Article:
Recently, AXIS ATTENDED VMSD’s International Retail Design Conference.

We continue to participate in this event because there is immense value in listening to the perspectives of our retail design counterparts - brands, retailers, architects, agencies, and other suppliers to the industry. We all have a stake in the creation of great retail, and no one entity can claim success without the acknowledgement of the effort of all.

Throughout the event, we came across (3) main points of conversation:

  1. Building Authentic, Purpose-Driven Community

  2. Location-Based Store Customization

  3. The Micro-Migration Away from In-store Digital Use

We’d like to explore the first with you now. Keep a look out for Parts 2 & 3!

the purpose of community-based retailing

Most people have a need for genuine human connection; it’s through our interaction with others that we learn more about ourselves and our place in the world. This is something increasingly important to today’s shoppers, especially those under 35. As brands and retailers recognize the significance of this, they are being challenged to…

reimagine retail not only as a place of transaction (or even experience) but as a conduit for social interaction and change.


Building community in retail does not just happen by turning stores into event sites, test kitchens, ambient cafes, or service-based centers for engagement. It’s more than the incorporation of multi-sensorial displays, DIY customization stations, and feature walls created for content generation or “selfie spots.” Building authentic community is about owning your individuality as a brand, understanding what differentiates your brand from others, and creating a tribe around those outliers.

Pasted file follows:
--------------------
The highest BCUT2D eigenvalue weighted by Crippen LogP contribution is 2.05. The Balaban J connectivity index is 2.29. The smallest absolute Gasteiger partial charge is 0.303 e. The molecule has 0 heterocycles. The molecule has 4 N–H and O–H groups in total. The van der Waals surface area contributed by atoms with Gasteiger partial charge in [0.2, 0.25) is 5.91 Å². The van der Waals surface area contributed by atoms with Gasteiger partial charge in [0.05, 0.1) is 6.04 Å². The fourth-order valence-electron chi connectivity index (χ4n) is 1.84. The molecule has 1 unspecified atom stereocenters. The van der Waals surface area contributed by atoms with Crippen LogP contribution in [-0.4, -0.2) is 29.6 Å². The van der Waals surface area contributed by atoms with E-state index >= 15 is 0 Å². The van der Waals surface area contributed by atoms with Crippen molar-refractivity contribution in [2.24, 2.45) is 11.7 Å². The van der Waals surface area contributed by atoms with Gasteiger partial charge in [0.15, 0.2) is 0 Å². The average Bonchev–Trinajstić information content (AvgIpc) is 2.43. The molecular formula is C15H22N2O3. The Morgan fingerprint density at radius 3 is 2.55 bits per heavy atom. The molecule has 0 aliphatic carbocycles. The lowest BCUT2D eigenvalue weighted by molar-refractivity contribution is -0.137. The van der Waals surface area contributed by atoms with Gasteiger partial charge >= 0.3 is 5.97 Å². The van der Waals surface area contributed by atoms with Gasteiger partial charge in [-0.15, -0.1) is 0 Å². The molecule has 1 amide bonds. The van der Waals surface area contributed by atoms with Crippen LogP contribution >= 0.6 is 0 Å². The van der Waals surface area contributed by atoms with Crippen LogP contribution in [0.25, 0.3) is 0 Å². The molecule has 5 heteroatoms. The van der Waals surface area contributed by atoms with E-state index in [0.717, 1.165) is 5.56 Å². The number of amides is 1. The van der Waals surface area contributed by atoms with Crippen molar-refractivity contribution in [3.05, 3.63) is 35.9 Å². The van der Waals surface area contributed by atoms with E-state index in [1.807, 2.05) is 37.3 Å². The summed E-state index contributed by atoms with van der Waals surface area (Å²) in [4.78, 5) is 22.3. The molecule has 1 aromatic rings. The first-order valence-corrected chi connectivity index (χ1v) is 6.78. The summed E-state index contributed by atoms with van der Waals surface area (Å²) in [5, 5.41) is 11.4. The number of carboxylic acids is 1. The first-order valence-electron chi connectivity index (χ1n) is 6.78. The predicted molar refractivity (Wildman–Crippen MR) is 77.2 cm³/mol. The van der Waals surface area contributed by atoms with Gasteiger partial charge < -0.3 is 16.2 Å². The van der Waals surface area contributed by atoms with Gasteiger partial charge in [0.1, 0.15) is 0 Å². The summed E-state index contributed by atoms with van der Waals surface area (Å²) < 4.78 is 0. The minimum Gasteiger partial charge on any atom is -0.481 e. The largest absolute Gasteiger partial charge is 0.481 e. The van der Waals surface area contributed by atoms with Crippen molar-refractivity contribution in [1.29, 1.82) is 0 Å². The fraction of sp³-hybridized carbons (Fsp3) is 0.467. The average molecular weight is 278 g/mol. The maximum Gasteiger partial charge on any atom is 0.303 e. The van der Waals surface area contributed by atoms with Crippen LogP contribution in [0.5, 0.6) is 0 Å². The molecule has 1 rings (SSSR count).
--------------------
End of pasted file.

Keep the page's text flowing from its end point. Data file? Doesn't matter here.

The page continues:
It’s less about doing, and more about being what you already are.

Every brand stands for something, even if that something doesn’t fit the typical “purpose-driven”model many companies focus on today. A brand’s purpose is simply what they believe most strongly in - the highest message or impression they wish to leave with the world at the end of the day. For some, this could be humor or a no B.S. culture. For others, it could be obsessive attention to detail or a commitment to be the best outfitter for the burliest outdoorsmen out there.

A purpose does not have to be grandiose, but it does have to be genuine.

True community is built through shared voice - through brands listening to their shoppers, responding, and contributing back to the conversation. As retail designers, it’s our job to find and extract the larger narrative that binds shopper to brand and use that knowledge to provide shoppers with opportunities to explore, express, and reinforce their value-sets within yet another context - retail.

With or without the inclusion of literal community-building elements (such as hosting weekly events), community can be subconsciously created through making smart design decisions related to every facet of the store experience - from paint color and materials, messaging and merchandising, music selection and inventory management. Every square inch of the space should be able to answer the question: How does this decision support my brand’s purpose?

How does this create an atmosphere where “brand aficionados” feel at home?

The opportunities are there, we just have to be willing to look outside of the typical system in order to find that inspiration.

Want to talk out what this could look like for your own retail scenario? We believe some of the best ideas stem from a willingness to start exploring. Contact us for a free consultation.